- Alternate diploma: Students with significant cognitive disabilities can earn this diploma by taking alternate courses in English, math, and other subjects, but will also take career readiness and life skills development courses. Officials stressed that an alternate diploma is not equivalent to a traditional one, and is not recognized by post-secondary institutions that require a traditional diploma.
- Career and technical endorsement: Requires all of the same course credits as the traditional diploma, but adds four career and technical electives (CTE) and only requires 3.5 electives. To earn the endorsement, students need a total of 26 Carnegie credits, an overall GPA of 2.5, and a “silver” level on the ACT WorkKeys assessment, an exam created by ACT, Inc. which measures skills employers value in the workplace. Students also need to complete either one dual-credit CTE, pass a “career pathway experience,” or earn a national credential approved by the board.
Students can earn more than one endorsement, and need to pick which track they would like to pursue before they begin ninth grade.
With both the academic and distinguished academic endorsements, students must take courses that meet the Institutions of Higher Learning college preparatory curriculum requirements. Students are also required to complete either one AP course and exam, one IB course and exam, or one dual-credit course. For the academic endorsement, a grade of “C” or higher is required in the dual-credit course; for distinguished academic, students need a “B” or higher.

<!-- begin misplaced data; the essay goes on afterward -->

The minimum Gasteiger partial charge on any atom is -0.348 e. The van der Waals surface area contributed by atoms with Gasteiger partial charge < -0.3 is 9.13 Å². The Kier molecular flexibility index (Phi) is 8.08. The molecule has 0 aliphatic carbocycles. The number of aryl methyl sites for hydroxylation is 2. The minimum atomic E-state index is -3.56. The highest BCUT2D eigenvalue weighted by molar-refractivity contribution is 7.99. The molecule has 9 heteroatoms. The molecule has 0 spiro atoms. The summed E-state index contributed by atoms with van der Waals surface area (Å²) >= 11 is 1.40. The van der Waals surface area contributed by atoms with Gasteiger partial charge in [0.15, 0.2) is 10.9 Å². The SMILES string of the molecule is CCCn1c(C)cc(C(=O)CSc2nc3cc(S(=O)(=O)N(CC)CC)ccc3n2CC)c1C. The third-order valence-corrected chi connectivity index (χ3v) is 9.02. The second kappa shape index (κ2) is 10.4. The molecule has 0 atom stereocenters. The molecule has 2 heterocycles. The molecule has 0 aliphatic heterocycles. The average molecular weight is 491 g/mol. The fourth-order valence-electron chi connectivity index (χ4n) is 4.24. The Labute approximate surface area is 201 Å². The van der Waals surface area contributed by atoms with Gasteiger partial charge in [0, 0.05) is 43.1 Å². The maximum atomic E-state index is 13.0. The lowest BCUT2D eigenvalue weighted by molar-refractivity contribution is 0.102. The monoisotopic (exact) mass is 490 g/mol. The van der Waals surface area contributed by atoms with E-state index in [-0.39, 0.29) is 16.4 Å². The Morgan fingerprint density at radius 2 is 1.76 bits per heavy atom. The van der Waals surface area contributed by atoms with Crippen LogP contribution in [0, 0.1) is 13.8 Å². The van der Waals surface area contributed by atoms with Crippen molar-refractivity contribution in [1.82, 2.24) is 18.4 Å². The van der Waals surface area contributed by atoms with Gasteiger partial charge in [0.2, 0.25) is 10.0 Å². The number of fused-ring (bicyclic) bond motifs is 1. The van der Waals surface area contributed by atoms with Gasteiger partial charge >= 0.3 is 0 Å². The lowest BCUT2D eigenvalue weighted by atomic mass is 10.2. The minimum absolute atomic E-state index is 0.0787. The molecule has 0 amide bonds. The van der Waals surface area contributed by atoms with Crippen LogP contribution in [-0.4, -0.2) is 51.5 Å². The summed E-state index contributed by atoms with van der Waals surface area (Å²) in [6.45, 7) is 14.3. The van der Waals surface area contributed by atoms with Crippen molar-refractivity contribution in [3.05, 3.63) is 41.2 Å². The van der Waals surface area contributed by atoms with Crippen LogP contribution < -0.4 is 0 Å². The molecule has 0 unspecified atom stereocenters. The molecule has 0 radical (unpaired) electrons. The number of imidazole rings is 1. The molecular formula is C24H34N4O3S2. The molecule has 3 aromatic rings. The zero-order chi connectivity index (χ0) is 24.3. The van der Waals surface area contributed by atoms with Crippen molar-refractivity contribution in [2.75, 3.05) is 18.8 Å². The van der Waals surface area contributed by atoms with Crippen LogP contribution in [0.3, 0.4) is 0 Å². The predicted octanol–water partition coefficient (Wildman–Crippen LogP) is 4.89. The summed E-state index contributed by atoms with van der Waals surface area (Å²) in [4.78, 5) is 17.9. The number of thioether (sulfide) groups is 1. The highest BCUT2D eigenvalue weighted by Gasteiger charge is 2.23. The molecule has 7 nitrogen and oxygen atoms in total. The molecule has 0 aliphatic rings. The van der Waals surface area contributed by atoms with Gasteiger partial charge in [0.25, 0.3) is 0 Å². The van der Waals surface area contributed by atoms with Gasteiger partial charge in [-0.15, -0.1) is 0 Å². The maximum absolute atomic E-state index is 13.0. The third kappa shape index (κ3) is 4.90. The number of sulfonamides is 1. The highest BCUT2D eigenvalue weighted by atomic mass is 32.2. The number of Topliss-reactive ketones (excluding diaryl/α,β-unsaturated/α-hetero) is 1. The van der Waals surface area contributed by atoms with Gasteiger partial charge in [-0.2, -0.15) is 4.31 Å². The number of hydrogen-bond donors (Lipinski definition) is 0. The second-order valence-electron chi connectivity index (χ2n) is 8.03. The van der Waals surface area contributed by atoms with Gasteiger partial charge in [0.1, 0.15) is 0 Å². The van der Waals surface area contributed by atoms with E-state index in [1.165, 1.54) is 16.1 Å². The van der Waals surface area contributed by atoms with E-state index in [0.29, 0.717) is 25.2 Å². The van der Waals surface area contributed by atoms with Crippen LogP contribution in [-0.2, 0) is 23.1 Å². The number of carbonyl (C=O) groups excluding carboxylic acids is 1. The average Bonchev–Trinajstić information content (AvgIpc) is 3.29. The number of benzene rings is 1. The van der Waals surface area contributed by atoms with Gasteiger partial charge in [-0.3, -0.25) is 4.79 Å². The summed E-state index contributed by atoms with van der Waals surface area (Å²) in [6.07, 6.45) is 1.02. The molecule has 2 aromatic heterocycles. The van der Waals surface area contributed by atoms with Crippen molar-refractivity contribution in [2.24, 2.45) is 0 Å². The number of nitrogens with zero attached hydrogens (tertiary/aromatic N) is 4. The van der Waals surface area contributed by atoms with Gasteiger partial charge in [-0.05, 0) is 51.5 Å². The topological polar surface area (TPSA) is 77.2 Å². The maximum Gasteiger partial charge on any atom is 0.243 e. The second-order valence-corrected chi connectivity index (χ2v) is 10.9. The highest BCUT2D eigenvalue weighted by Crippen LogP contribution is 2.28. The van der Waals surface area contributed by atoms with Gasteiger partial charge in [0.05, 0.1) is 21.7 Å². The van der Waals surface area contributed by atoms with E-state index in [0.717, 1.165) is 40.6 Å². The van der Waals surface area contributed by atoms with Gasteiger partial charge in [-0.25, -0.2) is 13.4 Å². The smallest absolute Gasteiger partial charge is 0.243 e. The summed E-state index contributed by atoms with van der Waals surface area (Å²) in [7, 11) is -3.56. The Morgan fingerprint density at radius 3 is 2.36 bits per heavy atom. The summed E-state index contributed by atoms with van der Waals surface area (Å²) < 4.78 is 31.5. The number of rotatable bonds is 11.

The academic endorsement requires students to earn the IHL and community college readiness benchmark, and the distinguished endorsement requires them to earn national college readiness benchmarks set by the ACT or SAT.
Massey told the board the proposed career and college readiness course will educate students about presentation skills, personal finance, how to apply for federal student aid and understand the responsibility of credit cards and student loans, among other topics.
MDE also recommends all students should take a math or math-equivalent course during their senior year of high school so the subject matter is still fresh in their minds as they enter postsecondary education, Massey said
Students who have an individualized education program, called an IEP, have the option to graduate with a traditional diploma, alternate diploma, or certificate of completion.
State director of special education Gretchen Cagle told the board the certificate of completion is reserved specifically for students with disabilities who cannot meet the requirements for a traditional diploma and reach the “maximum age of service” under the Individuals with Disabilities Education Act, which is 20.
“We have a certificate of completion now, and we really can’t see a way of getting rid of it altogether because we do have students who have such unique situations going on,” Cagle said. “They need the ability to exit high school … and be able to walk with their peers and do all of those things that, you know, show respect and dignity and honor their time that they have spent in school.”
Cagle said the vast majority of students with IEPs should be working towards a traditional, not alternate diploma. The alternate option was designed for the roughly one percent of IEP students who have significant cognitive disabilities, she said.
The next step in this process is for the board to open a 30-day public comment period for people to provide input on the new diploma options.